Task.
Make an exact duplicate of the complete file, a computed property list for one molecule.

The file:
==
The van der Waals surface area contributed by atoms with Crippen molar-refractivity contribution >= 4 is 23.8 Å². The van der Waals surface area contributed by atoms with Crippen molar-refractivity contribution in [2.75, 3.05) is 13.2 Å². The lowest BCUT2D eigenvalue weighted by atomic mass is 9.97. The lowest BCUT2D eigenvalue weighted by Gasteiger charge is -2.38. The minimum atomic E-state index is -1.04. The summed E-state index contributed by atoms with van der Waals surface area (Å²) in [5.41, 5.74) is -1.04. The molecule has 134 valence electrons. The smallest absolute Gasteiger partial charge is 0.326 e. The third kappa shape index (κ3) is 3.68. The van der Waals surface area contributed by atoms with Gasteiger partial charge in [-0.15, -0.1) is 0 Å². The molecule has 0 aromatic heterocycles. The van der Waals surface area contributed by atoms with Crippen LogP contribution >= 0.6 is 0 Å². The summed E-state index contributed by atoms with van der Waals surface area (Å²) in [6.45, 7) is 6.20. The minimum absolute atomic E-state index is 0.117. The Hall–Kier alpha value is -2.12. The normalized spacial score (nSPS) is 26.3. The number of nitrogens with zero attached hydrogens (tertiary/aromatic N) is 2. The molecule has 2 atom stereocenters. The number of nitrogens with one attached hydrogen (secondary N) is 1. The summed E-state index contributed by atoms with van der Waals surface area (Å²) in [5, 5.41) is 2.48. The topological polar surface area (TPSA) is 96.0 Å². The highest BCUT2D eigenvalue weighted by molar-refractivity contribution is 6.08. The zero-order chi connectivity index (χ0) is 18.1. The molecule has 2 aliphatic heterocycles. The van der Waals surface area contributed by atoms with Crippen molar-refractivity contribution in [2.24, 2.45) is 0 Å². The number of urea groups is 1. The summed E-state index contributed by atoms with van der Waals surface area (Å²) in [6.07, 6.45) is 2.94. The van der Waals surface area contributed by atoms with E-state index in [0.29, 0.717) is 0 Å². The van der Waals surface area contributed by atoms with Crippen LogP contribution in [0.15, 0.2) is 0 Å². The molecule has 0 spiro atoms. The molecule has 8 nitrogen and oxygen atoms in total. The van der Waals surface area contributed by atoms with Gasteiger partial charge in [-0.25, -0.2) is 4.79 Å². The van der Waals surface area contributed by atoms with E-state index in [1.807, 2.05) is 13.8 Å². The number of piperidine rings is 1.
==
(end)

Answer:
The van der Waals surface area contributed by atoms with Crippen molar-refractivity contribution >= 4 is 23.8 Å². The van der Waals surface area contributed by atoms with Crippen molar-refractivity contribution in [2.75, 3.05) is 13.2 Å². The lowest BCUT2D eigenvalue weighted by atomic mass is 9.97. The lowest BCUT2D eigenvalue weighted by Gasteiger charge is -2.38. The minimum atomic E-state index is -1.04. The summed E-state index contributed by atoms with van der Waals surface area (Å²) in [5.41, 5.74) is -1.04. The molecule has 134 valence electrons. The smallest absolute Gasteiger partial charge is 0.326 e. The third kappa shape index (κ3) is 3.68. The van der Waals surface area contributed by atoms with Gasteiger partial charge in [-0.15, -0.1) is 0 Å². The molecule has 0 aromatic heterocycles. The van der Waals surface area contributed by atoms with Crippen LogP contribution >= 0.6 is 0 Å². The summed E-state index contributed by atoms with van der Waals surface area (Å²) in [6.45, 7) is 6.20. The minimum absolute atomic E-state index is 0.117. The Hall–Kier alpha value is -2.12. The normalized spacial score (nSPS) is 26.3. The number of nitrogens with zero attached hydrogens (tertiary/aromatic N) is 2. The molecule has 2 atom stereocenters. The number of nitrogens with one attached hydrogen (secondary N) is 1. The summed E-state index contributed by atoms with van der Waals surface area (Å²) in [5, 5.41) is 2.48. The topological polar surface area (TPSA) is 96.0 Å². The highest BCUT2D eigenvalue weighted by molar-refractivity contribution is 6.08. The zero-order chi connectivity index (χ0) is 18.1. The molecule has 2 aliphatic heterocycles. The van der Waals surface area contributed by atoms with Crippen molar-refractivity contribution in [2.24, 2.45) is 0 Å². The number of urea groups is 1. The summed E-state index contributed by atoms with van der Waals surface area (Å²) in [6.07, 6.45) is 2.94. The van der Waals surface area contributed by atoms with E-state index in [0.29, 0.717) is 0 Å². The van der Waals surface area contributed by atoms with Crippen LogP contribution in [0.15, 0.2) is 0 Å². The molecule has 0 spiro atoms. The molecule has 8 nitrogen and oxygen atoms in total. The van der Waals surface area contributed by atoms with Gasteiger partial charge in [-0.25, -0.2) is 4.79 Å². The van der Waals surface area contributed by atoms with E-state index in [1.807, 2.05) is 13.8 Å². The number of piperidine rings is 1.